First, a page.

I’m reading Marjorie Corbman’s A Tiny Step Away From Deepest Faith (Paraclete Press, 2005). Marjorie was 17 when she wrote the book (she’s now about 18). She speaks eloquently of her own spiritual journey and reflects on the longings of her generation. “We aren’t happy,” she says. “We take Zoloft and cut open our flesh and do anything to assure us that we’re here, that we feel, that our experience is valid and tangible. There’ something sick in a culture where prosperity is chased by suicide. We’re bored and lonely and we don’t care about anything anymore, while we still worship everything. Our emotions are not silly and they are not immature. On the contrary, they are surprisingly mature, and though not all of us have the eloquence to describe the depth of our feelings, nevertheless we feel strongly and in pure concentrations. The problem is not, as has been posited, that we are shallow, but that we cannot be shallow, that our inner experience is too strong to deny; too loud and too demanding.”
Many I’ve talked to who have read the book have a hard time believing it was actually written by a teen. I’m sure Marjorie has been hearing this a lot from readers. She is remarkably well-read. She is able to “hit the nail on the head,” approaching her questions without the superficiality I so often hear in media and in movements. Her depth comes, I think, from a willingness to stand alone, to disagree, to find what is really true for her, not just what is “supposed” to be true.
And like me, she ended up in the Orthodox Church. She wound up there through a route that is at once completely different from my own and achingly similar – a desire to dispense with the superficial and with posing and to immerse myself in the real and authentic.
But I wanted to talk about teenagers. I’ve got three now, my third child having just become 13. I’ve named my daughter Jane for this blog. She’s 18. My 16-year-old son could be Maverick. (Sometimes I’m filled with pain when I think of him – yet he’s so amazing, compassionate, kind and brilliant. He’s choosing a path that would not be my path for him. Really, he’s only trying to figure out who he is, and what his place is in the world.)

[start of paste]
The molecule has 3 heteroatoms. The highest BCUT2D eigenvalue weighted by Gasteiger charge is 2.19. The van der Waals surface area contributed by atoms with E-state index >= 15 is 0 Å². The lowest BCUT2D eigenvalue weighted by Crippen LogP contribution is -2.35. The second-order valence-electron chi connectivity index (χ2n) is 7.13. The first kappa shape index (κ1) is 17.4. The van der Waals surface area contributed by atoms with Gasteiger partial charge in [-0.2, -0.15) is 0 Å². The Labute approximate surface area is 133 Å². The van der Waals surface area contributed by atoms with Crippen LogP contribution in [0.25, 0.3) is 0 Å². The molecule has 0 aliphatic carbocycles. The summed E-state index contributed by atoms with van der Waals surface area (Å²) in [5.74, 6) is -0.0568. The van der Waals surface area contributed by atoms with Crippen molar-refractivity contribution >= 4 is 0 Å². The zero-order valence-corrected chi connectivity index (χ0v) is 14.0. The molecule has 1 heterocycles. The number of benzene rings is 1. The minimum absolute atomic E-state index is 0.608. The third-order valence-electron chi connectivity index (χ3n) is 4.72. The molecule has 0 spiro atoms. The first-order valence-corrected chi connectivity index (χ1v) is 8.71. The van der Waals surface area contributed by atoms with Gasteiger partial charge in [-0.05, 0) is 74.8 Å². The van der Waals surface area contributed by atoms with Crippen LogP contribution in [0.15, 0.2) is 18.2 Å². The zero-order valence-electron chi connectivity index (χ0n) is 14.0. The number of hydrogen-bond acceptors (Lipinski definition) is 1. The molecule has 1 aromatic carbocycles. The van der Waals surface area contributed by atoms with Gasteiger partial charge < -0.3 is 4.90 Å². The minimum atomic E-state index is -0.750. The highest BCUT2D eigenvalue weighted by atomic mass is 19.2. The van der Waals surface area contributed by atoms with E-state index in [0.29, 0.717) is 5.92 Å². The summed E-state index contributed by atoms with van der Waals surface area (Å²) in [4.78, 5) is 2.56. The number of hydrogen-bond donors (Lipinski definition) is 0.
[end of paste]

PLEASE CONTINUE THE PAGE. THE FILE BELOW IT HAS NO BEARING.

My youngest teen I’ll call Taran. He always strikes me as a visionary, mulling things over, drawing about them. He used to mumble all the time, but now he’s beginning to speak out, to talk back to me even. I call him on it, but I also like it.
My 9-year-old I’ll name later. He’s got his own personality and story, but today I’m talking about the teens.
Jane is with me today as we’re in Canada on a trip. She’s waiting patiently for me to finish so we can go shopping. (We went shopping yesterday and I concluded that I don’t need new clothes; I need a new body.)
The problem is that a teen is at a crossroads where he or she must separate from his parents. It makes me wish I was more shallow so that my teens could separate from that.
Now that I’ve written that, I see a bit of what’s wrong here: I think I’ve arrived. I think I’ve reached the pinnacle of spiritual understanding and that if my teens would simply follow what I’ve learned, they’d be all right for the rest of their lives. I’m afraid that if my teens do not simply listen to what I say and do it, they’ll wind up with a superficial understanding of the world. I’m afraid they’ll reject searching for meaning because it’s what I’m doing all the time. And they want to be less like me, not more.
Somehow I haven’t got it quite right here and I think it has something to do with trust. But sitting here with my daughter waiting for some actual time with me, I think I need to just go shopping and talk about the shampoo we just bought and the new skirt and the shoes. There’s something there that I am missing.